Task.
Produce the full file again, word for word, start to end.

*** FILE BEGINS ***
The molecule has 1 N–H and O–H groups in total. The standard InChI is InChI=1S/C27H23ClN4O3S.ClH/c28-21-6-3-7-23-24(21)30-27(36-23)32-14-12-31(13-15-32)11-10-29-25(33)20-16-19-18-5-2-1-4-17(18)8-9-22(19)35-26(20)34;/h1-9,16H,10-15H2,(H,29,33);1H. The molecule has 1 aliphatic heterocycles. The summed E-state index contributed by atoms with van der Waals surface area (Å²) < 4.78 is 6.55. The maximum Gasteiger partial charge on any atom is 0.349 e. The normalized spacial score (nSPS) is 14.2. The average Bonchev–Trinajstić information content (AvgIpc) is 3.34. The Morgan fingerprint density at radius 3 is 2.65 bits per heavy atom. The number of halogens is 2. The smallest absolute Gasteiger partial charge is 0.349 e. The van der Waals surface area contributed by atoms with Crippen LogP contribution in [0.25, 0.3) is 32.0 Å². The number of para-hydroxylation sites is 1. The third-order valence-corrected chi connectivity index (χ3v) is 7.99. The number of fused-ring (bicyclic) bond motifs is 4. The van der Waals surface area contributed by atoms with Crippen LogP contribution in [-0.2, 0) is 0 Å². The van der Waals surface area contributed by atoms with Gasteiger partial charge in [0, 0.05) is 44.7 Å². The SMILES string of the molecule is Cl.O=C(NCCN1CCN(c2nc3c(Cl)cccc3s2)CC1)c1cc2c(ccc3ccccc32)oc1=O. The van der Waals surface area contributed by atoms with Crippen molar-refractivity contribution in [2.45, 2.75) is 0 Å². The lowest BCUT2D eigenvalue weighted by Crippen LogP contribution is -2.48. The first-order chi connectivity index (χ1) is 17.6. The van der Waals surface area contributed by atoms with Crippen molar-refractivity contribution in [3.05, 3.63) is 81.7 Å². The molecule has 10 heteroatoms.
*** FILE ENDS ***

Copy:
The molecule has 1 N–H and O–H groups in total. The standard InChI is InChI=1S/C27H23ClN4O3S.ClH/c28-21-6-3-7-23-24(21)30-27(36-23)32-14-12-31(13-15-32)11-10-29-25(33)20-16-19-18-5-2-1-4-17(18)8-9-22(19)35-26(20)34;/h1-9,16H,10-15H2,(H,29,33);1H. The molecule has 1 aliphatic heterocycles. The summed E-state index contributed by atoms with van der Waals surface area (Å²) < 4.78 is 6.55. The maximum Gasteiger partial charge on any atom is 0.349 e. The normalized spacial score (nSPS) is 14.2. The average Bonchev–Trinajstić information content (AvgIpc) is 3.34. The Morgan fingerprint density at radius 3 is 2.65 bits per heavy atom. The number of halogens is 2. The smallest absolute Gasteiger partial charge is 0.349 e. The van der Waals surface area contributed by atoms with Crippen LogP contribution in [0.25, 0.3) is 32.0 Å². The number of para-hydroxylation sites is 1. The third-order valence-corrected chi connectivity index (χ3v) is 7.99. The number of fused-ring (bicyclic) bond motifs is 4. The van der Waals surface area contributed by atoms with Crippen LogP contribution in [-0.2, 0) is 0 Å². The van der Waals surface area contributed by atoms with Gasteiger partial charge in [0, 0.05) is 44.7 Å². The SMILES string of the molecule is Cl.O=C(NCCN1CCN(c2nc3c(Cl)cccc3s2)CC1)c1cc2c(ccc3ccccc32)oc1=O. The van der Waals surface area contributed by atoms with Crippen molar-refractivity contribution in [2.45, 2.75) is 0 Å². The lowest BCUT2D eigenvalue weighted by Crippen LogP contribution is -2.48. The first-order chi connectivity index (χ1) is 17.6. The van der Waals surface area contributed by atoms with Crippen molar-refractivity contribution in [3.05, 3.63) is 81.7 Å². The molecule has 10 heteroatoms.